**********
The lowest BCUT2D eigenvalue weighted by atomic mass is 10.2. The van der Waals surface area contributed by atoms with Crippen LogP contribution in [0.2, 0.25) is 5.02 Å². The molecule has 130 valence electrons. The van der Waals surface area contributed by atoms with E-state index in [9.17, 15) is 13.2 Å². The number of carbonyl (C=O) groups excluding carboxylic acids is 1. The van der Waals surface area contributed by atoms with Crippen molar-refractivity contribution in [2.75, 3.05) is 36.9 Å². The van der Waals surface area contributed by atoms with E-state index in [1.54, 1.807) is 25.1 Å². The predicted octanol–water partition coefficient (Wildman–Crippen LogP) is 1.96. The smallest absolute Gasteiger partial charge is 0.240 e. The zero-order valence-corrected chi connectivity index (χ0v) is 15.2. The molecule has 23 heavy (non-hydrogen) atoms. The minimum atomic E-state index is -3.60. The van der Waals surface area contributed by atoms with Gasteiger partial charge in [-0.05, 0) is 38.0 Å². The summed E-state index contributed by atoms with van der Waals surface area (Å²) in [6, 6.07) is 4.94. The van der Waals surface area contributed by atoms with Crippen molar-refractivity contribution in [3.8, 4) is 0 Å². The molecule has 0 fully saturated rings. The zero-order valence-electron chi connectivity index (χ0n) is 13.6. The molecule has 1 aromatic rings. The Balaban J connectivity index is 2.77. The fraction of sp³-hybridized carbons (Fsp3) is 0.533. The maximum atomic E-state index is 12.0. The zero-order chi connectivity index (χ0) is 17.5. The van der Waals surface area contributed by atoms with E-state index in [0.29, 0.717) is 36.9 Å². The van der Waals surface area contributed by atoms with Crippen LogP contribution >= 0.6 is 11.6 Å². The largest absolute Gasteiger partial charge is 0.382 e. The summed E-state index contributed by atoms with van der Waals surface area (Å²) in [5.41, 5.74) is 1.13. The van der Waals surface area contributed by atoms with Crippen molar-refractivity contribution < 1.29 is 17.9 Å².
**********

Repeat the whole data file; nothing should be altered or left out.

The lowest BCUT2D eigenvalue weighted by atomic mass is 10.2. The van der Waals surface area contributed by atoms with Crippen LogP contribution in [0.2, 0.25) is 5.02 Å². The molecule has 130 valence electrons. The van der Waals surface area contributed by atoms with E-state index in [9.17, 15) is 13.2 Å². The number of carbonyl (C=O) groups excluding carboxylic acids is 1. The van der Waals surface area contributed by atoms with Crippen molar-refractivity contribution in [2.75, 3.05) is 36.9 Å². The van der Waals surface area contributed by atoms with E-state index in [1.54, 1.807) is 25.1 Å². The predicted octanol–water partition coefficient (Wildman–Crippen LogP) is 1.96. The smallest absolute Gasteiger partial charge is 0.240 e. The zero-order valence-corrected chi connectivity index (χ0v) is 15.2. The molecule has 23 heavy (non-hydrogen) atoms. The minimum atomic E-state index is -3.60. The van der Waals surface area contributed by atoms with Gasteiger partial charge in [-0.05, 0) is 38.0 Å². The summed E-state index contributed by atoms with van der Waals surface area (Å²) in [6, 6.07) is 4.94. The van der Waals surface area contributed by atoms with Crippen molar-refractivity contribution in [3.8, 4) is 0 Å². The molecule has 0 fully saturated rings. The zero-order valence-electron chi connectivity index (χ0n) is 13.6. The molecule has 1 aromatic rings. The Balaban J connectivity index is 2.77. The fraction of sp³-hybridized carbons (Fsp3) is 0.533. The maximum atomic E-state index is 12.0. The zero-order chi connectivity index (χ0) is 17.5. The van der Waals surface area contributed by atoms with E-state index in [0.29, 0.717) is 36.9 Å². The van der Waals surface area contributed by atoms with Crippen LogP contribution >= 0.6 is 11.6 Å². The largest absolute Gasteiger partial charge is 0.382 e. The summed E-state index contributed by atoms with van der Waals surface area (Å²) in [5.41, 5.74) is 1.13. The van der Waals surface area contributed by atoms with Crippen molar-refractivity contribution < 1.29 is 17.9 Å².